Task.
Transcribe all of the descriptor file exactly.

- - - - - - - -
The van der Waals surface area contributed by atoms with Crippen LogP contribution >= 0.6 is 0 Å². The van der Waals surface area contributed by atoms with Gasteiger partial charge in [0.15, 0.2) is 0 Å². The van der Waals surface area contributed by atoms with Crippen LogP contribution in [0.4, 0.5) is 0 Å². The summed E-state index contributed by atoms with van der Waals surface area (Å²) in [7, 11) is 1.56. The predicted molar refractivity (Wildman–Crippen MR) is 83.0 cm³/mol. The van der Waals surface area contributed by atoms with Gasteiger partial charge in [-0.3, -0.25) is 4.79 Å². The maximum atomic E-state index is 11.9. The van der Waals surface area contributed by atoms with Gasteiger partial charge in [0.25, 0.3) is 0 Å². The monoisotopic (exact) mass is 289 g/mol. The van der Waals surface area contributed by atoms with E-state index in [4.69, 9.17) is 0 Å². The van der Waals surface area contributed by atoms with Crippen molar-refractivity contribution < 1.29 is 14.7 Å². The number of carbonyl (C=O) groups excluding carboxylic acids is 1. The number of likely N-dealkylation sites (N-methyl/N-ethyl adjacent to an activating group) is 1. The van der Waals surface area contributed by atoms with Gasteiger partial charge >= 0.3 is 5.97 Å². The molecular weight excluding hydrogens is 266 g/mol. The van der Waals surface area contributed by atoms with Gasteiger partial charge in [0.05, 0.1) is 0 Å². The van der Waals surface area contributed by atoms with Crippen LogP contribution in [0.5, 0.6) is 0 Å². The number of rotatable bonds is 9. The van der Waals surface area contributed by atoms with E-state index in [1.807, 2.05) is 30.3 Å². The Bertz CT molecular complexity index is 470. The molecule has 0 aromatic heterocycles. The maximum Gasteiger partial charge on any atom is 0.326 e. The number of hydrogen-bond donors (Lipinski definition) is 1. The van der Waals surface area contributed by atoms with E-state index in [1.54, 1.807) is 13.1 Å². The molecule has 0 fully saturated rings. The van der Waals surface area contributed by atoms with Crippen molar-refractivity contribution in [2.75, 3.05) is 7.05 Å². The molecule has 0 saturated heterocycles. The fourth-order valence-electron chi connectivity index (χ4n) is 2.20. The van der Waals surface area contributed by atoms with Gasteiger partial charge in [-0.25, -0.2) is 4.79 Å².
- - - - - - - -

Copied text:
The van der Waals surface area contributed by atoms with Crippen LogP contribution >= 0.6 is 0 Å². The van der Waals surface area contributed by atoms with Gasteiger partial charge in [0.15, 0.2) is 0 Å². The van der Waals surface area contributed by atoms with Crippen LogP contribution in [0.4, 0.5) is 0 Å². The summed E-state index contributed by atoms with van der Waals surface area (Å²) in [7, 11) is 1.56. The predicted molar refractivity (Wildman–Crippen MR) is 83.0 cm³/mol. The van der Waals surface area contributed by atoms with Gasteiger partial charge in [-0.3, -0.25) is 4.79 Å². The maximum atomic E-state index is 11.9. The van der Waals surface area contributed by atoms with Gasteiger partial charge in [0.25, 0.3) is 0 Å². The monoisotopic (exact) mass is 289 g/mol. The van der Waals surface area contributed by atoms with E-state index in [4.69, 9.17) is 0 Å². The van der Waals surface area contributed by atoms with Crippen molar-refractivity contribution < 1.29 is 14.7 Å². The number of carbonyl (C=O) groups excluding carboxylic acids is 1. The number of likely N-dealkylation sites (N-methyl/N-ethyl adjacent to an activating group) is 1. The van der Waals surface area contributed by atoms with Gasteiger partial charge >= 0.3 is 5.97 Å². The molecular weight excluding hydrogens is 266 g/mol. The van der Waals surface area contributed by atoms with Gasteiger partial charge in [0.05, 0.1) is 0 Å². The van der Waals surface area contributed by atoms with Crippen LogP contribution in [0.5, 0.6) is 0 Å². The number of rotatable bonds is 9. The van der Waals surface area contributed by atoms with E-state index in [1.807, 2.05) is 30.3 Å². The Bertz CT molecular complexity index is 470. The molecule has 0 aromatic heterocycles. The maximum Gasteiger partial charge on any atom is 0.326 e. The number of hydrogen-bond donors (Lipinski definition) is 1. The van der Waals surface area contributed by atoms with E-state index in [1.54, 1.807) is 13.1 Å². The molecule has 0 fully saturated rings. The van der Waals surface area contributed by atoms with Crippen molar-refractivity contribution in [2.75, 3.05) is 7.05 Å². The molecule has 0 saturated heterocycles. The fourth-order valence-electron chi connectivity index (χ4n) is 2.20. The van der Waals surface area contributed by atoms with Gasteiger partial charge in [-0.25, -0.2) is 4.79 Å².